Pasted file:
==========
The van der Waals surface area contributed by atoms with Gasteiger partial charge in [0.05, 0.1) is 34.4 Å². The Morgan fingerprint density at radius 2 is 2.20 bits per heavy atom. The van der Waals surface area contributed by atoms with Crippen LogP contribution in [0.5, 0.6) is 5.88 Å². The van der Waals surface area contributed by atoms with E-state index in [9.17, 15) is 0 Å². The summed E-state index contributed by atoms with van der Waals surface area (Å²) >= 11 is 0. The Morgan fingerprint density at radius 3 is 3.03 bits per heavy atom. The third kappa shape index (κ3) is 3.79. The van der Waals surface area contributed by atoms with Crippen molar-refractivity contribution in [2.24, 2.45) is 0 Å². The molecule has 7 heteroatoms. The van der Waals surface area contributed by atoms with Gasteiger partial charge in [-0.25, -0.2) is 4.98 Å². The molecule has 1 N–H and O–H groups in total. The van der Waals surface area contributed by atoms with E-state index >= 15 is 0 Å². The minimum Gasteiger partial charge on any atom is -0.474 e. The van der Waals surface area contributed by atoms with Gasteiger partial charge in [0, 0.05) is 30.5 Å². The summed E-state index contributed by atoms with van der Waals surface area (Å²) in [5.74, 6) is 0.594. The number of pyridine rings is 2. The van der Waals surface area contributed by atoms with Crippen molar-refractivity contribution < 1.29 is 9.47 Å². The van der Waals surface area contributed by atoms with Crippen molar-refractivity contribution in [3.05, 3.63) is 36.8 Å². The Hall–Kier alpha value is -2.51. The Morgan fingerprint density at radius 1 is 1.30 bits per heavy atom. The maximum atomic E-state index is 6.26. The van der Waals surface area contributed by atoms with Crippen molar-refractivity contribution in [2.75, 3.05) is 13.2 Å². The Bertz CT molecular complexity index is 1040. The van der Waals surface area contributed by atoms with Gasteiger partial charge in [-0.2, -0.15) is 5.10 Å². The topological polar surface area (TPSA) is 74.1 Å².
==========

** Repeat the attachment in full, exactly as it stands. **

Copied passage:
The van der Waals surface area contributed by atoms with Gasteiger partial charge in [0.05, 0.1) is 34.4 Å². The Morgan fingerprint density at radius 2 is 2.20 bits per heavy atom. The van der Waals surface area contributed by atoms with Crippen LogP contribution in [0.5, 0.6) is 5.88 Å². The van der Waals surface area contributed by atoms with E-state index in [9.17, 15) is 0 Å². The summed E-state index contributed by atoms with van der Waals surface area (Å²) >= 11 is 0. The Morgan fingerprint density at radius 3 is 3.03 bits per heavy atom. The third kappa shape index (κ3) is 3.79. The van der Waals surface area contributed by atoms with Crippen molar-refractivity contribution in [2.24, 2.45) is 0 Å². The molecule has 7 heteroatoms. The van der Waals surface area contributed by atoms with Gasteiger partial charge in [-0.25, -0.2) is 4.98 Å². The molecule has 1 N–H and O–H groups in total. The van der Waals surface area contributed by atoms with E-state index >= 15 is 0 Å². The minimum Gasteiger partial charge on any atom is -0.474 e. The van der Waals surface area contributed by atoms with Gasteiger partial charge in [0, 0.05) is 30.5 Å². The summed E-state index contributed by atoms with van der Waals surface area (Å²) in [5.74, 6) is 0.594. The number of pyridine rings is 2. The van der Waals surface area contributed by atoms with Crippen molar-refractivity contribution < 1.29 is 9.47 Å². The van der Waals surface area contributed by atoms with Crippen molar-refractivity contribution in [3.05, 3.63) is 36.8 Å². The Hall–Kier alpha value is -2.51. The Morgan fingerprint density at radius 1 is 1.30 bits per heavy atom. The maximum atomic E-state index is 6.26. The van der Waals surface area contributed by atoms with Crippen molar-refractivity contribution in [2.75, 3.05) is 13.2 Å². The Bertz CT molecular complexity index is 1040. The van der Waals surface area contributed by atoms with Gasteiger partial charge in [-0.2, -0.15) is 5.10 Å². The topological polar surface area (TPSA) is 74.1 Å².